“We’ll be there!” I shouted. I was pissed off about Wall Street, the housing crisis, and student loan debt and I knew that Sasha was with her dad that weekend. Why the hell wouldn’t I go? I thought.
“We will?” asked Mel.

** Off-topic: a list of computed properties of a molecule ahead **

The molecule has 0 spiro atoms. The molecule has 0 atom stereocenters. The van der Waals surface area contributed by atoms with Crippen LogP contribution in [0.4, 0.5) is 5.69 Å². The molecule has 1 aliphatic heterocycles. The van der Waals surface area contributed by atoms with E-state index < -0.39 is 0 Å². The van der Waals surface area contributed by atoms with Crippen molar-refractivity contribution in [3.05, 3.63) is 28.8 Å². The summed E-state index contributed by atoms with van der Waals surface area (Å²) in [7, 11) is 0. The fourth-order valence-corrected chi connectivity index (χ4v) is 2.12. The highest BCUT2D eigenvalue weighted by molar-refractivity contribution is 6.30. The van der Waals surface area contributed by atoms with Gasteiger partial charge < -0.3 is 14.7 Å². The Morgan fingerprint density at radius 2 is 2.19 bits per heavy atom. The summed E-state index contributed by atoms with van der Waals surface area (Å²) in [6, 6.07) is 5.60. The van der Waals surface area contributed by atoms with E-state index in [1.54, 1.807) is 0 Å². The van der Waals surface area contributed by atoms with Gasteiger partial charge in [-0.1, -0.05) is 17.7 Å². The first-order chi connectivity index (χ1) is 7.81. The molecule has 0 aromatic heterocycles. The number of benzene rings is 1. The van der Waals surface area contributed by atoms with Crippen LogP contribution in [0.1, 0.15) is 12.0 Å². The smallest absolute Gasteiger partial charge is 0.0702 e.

The wives were at work. They had jobs in publishing and marketing. One wife was a doctor. Another was a lawyer. The wives were stay-at-home moms. The wives were tired. The wives were so busy and so bored and all at the same time. They worked their co-op shifts and they started co-op nursery schools. The wives were curious about the lives of other wives. The wives did not care about other wives. The wives wanted a different apartment or they wanted new tile in the bathroom. They definitely wanted laundry in the building if they couldn’t have it in the apartment. Some wives wanted to move to Maplewood. The wives complained on the playground—mostly by the sandbox and at the kiddie swings. There was something about the repetitive motion that lulled them into revealing things. The wives had picnics in the park with their children on blankets with cut up fruit. They put sunscreen on everything. They loved an outdoor concert and a glass of rosé! They demanded brunch! The wives were surprisingly fit, although most of them felt fat. Some wives were fifteen to twenty pounds overweight. The wives had their dreams. The wives were writing it all down—in notebooks or on the backs of receipts. A lot of the wives were writers who didn’t make any money or teachers who made a little bit of money. Some of the wives were rich—they had trust funds or inheritances or parents who gave them down payments and cars and tuition for private elementary schools. The wives had their dreams. The wives loved their husbands, but they had crushes on their therapists or the barista or one of the stay-at-home dads or the artisanal cheese vendor from upstate who they saw at the farmer’s market on Saturdays. Some of the wives were queer and missed their girlfriends. The wives were shy. The wives just couldn’t shut up. The wives were on Buzzfeed or Facebook or Snapchat or whatever. The wives had their own stash of porn; some of it was still on DVDs. It was private. Some wives were worried all of the time—about vaccines and benchmarks and climate change. The wives did yoga and Pilates. It was never enough. The wives wanted another baby. The wives were infertile. The wives did not have babies, but they thought they should. The wives were at home. Some were at bars. They had their suspicions, but they kept them quiet.